F1, halos and inconsistent rules

A lot has happened in F1 since my last post on the subject. With Sebastian Vettel, Lewis Hamilton and Valtteri Bottas the 3 main contenders for the World Title this year, the sport has at least changed in the sense that it is no longer a Mercedes snooze-fest, at least for the moment.

But two of the more hot topics of conversation lately have been the introduction of halo devices on cars starting from 2018 and the blatant and annoying inconsistency of stewarding rules.

Let’s start with the one that has gotten the community in a teasy. The helao device has been officially made mandatory on next year’s cars. In case you’ve missed it, it looks something like this. The two biggest problems people have had with the halo is that it looks ugly and no team was in favor of this solution, other than Ferrari. Others however were in favor of this device mostly because it should help with protecting the drivers from flying debris, and with accidents such as Felipe Massa’s and Jules Bianchi’s, it’s understandable that such protection be put in place. The only gripe I have with this is that I think there would have been other, better solutions. And also, Jules Bianchi’s fatal accident was more down to organizer incompetence, with them NOT releasing a Safety Car in those wretched conditions and them having a bloody tractor in the middle of the gravel trap. I’m not against driver protection, but maybe next time, implement a solution that most people agree on? I don’t know, just saying.

The second topic of conversation I see tossed around is the inconsistency of stewarding rules, and boy was that obvious in yesterday’s race. Some 3 races ago, Sebastian Vettel intentionally rammed into Lewis Hamilton because he thought that Lewis had brake-checked him before the safety car restart. Seb then received a 10-second stop-and-go penalty for his actions. Fast-forward to yesterday’s Hungarian Grand Prix and you have Max Verstappen making an honest mistake and being too optimistic and as a result, he took out his team mate. So what did the stewards do? Deemed it a racing incident, which it was, albeit caused by a silly move on Max’s part? No, they gave him a 10 second time penalty. Which in truth is not as bad as a stop and go penalty, but to give him 10 seconds for that is just…a joke. Mostly because there were other incidents which, for the time being, have been warranted no further action (Nico Hulkenberg vs. Kevin Magnussen comes to mind, although those two seem to have sorted it out by themselves afterwards).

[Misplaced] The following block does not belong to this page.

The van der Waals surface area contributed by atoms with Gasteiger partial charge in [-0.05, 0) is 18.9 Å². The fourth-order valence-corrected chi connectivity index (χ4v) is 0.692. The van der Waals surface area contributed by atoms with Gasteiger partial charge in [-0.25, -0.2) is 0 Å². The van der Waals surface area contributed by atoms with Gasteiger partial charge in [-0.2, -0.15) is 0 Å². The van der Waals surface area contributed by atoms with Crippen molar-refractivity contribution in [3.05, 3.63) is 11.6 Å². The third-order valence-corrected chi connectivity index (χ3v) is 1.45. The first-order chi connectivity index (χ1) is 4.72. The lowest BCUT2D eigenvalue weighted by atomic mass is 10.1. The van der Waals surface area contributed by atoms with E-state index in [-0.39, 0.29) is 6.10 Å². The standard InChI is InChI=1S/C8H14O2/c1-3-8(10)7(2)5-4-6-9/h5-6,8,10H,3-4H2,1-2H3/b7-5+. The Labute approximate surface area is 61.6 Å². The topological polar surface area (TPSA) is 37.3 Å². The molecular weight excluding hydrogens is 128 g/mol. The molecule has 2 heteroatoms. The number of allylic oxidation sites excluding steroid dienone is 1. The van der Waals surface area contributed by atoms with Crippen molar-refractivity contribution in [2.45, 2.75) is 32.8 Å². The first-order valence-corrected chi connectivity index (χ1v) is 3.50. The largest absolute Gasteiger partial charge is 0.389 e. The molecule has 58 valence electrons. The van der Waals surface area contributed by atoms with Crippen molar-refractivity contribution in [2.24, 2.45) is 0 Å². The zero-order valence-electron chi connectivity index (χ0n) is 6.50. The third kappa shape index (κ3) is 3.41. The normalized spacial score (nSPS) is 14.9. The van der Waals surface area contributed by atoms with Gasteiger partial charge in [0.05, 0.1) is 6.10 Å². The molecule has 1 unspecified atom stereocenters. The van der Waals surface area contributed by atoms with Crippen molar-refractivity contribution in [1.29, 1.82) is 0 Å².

I guess what I’m trying to say is that this inconsistency in rule applying and rule making is making F1 fans angry. Sometimes justified, sometimes not, but there needs to be a rule book with more consistent rules that are applied in the same manner for all drivers. Because at this point, it’s like drivers are on “Wheel of Penalty”, in which for a racing incident a wheel is spinned and the result is then applied to the driver. One can only hope. And no, saying you’re giving up on F1 is not the solution I have in mind.


Nico Rosberg’s retirement

So this happened…

Nico Rosberg has announced his retirement from F1 this afternoon, leaving everybody in a state of “WTF did I just hear?”. Me as well, because this really came out of the blue, given that he signed a contract earlier this year for the next two seasons. Nico has stated that the reason for this retirement is that he wants to spend more time with his family. And I can get behind that, especially since he has a child now. Moreover, he actually stated that he considered retirement should he win the title this year. And regardless of what people might think of him now

However, it’s speculation time now. Who do you think is going to get the drive? My money’s on an experienced driver e.g. Valtteri Bottas or Fernando Alonso (oh how I’d love that). Or who knows, maybe they’ll try and get Sergio Perez. He is one driver I’d really wish would get a top drive again, because that whole McLaren 2013 season seems like bad luck rather than lack of talent. Some people said Pascal Wehrlein might get a drive, but I don’t know if he’s up to the task yet.

Anyhow, one thing’s fore sure, 2017 just got a lot more interesting with this announcement.

Nico Rosberg – WDC 2016

And so it came to pass yesterday. Nico Rosberg is the World Champion of F1’s 2016 season. Now to be honest, I was rooting for him to win, mostly because he has lead the championship for the greater part of the season and he has been the more consistent driver. And even if Lewis had pulled a…well…2008 Lewis and won the championship in the last race with the odds against him, what I’ve rambled about here would also apply to him.

In short, I thing Nico is the deserving champion. He has been consistent, as I’ve said, and he managed to take advantage of every single mistake or bad luck that hit Lewis throughout the season. He hasn’t failed under pressure this season, unlike the previous ones. And strategy wise, he’s had his fair share of good calls (Singapore comes to mind).

That being said though, I think this is it for him, or how a friend of mine put it, this is his “Jacques Villeneuve year”. You know, the kind of year when you get the best car and actually manage to beat your competition and team-mate (even though is was so close) with said best car and then we never get to see you fight for another championship again.